Career tech and traditions part of schools’ agenda

J. Patrick Eaken

        Local school officials say they are still having a hard time convincing parents that their children do not necessarily need to go to college to have a good career choice.
        “We’re working with our business partners as much as possible to expand our career-readiness programs as much as possible so that students and families understand the new expanding career opportunities available,” Oregon City Schools Superintendent Hal Gregory said. “Parents still don’t understand the opportunities that are out there that are not college.”
        “I’m not taking away from college; we want all the kids we can to go on and do what they can,” he said. “There are so many opportunities, it is amazing, but we still have families that don’t buy into it. We’re working hard to help those families and those kids understand what is available moving forward.”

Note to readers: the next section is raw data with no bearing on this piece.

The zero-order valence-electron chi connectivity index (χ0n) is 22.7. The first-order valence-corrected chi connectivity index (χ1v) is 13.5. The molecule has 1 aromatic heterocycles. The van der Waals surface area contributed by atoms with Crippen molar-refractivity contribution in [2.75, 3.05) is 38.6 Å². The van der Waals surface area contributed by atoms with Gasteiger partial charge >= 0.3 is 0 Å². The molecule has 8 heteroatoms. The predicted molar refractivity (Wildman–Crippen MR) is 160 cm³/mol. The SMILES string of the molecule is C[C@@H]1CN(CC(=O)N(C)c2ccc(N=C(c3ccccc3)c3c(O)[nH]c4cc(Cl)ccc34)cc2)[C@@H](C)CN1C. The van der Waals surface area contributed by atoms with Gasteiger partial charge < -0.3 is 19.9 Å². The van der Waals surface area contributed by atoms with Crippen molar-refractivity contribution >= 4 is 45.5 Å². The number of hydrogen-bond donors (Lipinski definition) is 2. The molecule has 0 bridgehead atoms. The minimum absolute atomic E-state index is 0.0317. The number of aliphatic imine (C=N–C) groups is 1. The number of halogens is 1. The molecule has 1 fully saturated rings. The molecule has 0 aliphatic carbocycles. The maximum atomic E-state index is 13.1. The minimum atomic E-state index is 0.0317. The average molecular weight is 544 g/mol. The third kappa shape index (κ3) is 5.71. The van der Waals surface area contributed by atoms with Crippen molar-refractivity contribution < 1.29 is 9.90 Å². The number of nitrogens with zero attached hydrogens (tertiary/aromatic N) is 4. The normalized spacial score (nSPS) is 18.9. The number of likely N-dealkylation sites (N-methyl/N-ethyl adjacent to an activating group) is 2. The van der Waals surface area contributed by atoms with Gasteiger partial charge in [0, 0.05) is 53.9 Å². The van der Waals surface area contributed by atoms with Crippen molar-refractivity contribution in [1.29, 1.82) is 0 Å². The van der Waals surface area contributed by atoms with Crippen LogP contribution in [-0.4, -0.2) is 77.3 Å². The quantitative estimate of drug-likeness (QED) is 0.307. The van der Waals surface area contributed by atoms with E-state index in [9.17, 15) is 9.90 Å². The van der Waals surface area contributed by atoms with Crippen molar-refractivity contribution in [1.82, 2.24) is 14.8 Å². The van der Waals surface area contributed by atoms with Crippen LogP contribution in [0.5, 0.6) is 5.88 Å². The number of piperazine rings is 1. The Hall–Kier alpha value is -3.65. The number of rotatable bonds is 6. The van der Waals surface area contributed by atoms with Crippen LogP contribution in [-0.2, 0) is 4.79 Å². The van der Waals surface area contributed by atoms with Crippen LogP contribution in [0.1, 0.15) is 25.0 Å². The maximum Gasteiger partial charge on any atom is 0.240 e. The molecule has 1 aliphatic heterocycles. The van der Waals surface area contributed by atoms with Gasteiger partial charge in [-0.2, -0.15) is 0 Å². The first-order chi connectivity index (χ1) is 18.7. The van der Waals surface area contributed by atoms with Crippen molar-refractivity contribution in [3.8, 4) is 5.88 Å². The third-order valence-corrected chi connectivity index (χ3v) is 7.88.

Gregory joined two other local school superintendents, one high school principal and a Catholic school president in talking about career choices at the Eastern Maumee Bay Chamber of Commerce’s annual State of the Communities breakfast at Mercy Health – St. Charles Hospital Wednesday morning.
        Waite High School was recently named a career tech academy for construction. Through that academy, the school is working with a number of unions, like Local 315 (Carpenters), Local 50 (Pipefitters), Local 3 (Bricklayers), Local 7 (Painters and Finishers), Local 33 (Sheet Metalists), Local 134 (Roofers) and has a new relationship with Local 18 (Operating Engineers). The school was also able to bring back welding classes to its curriculum this year.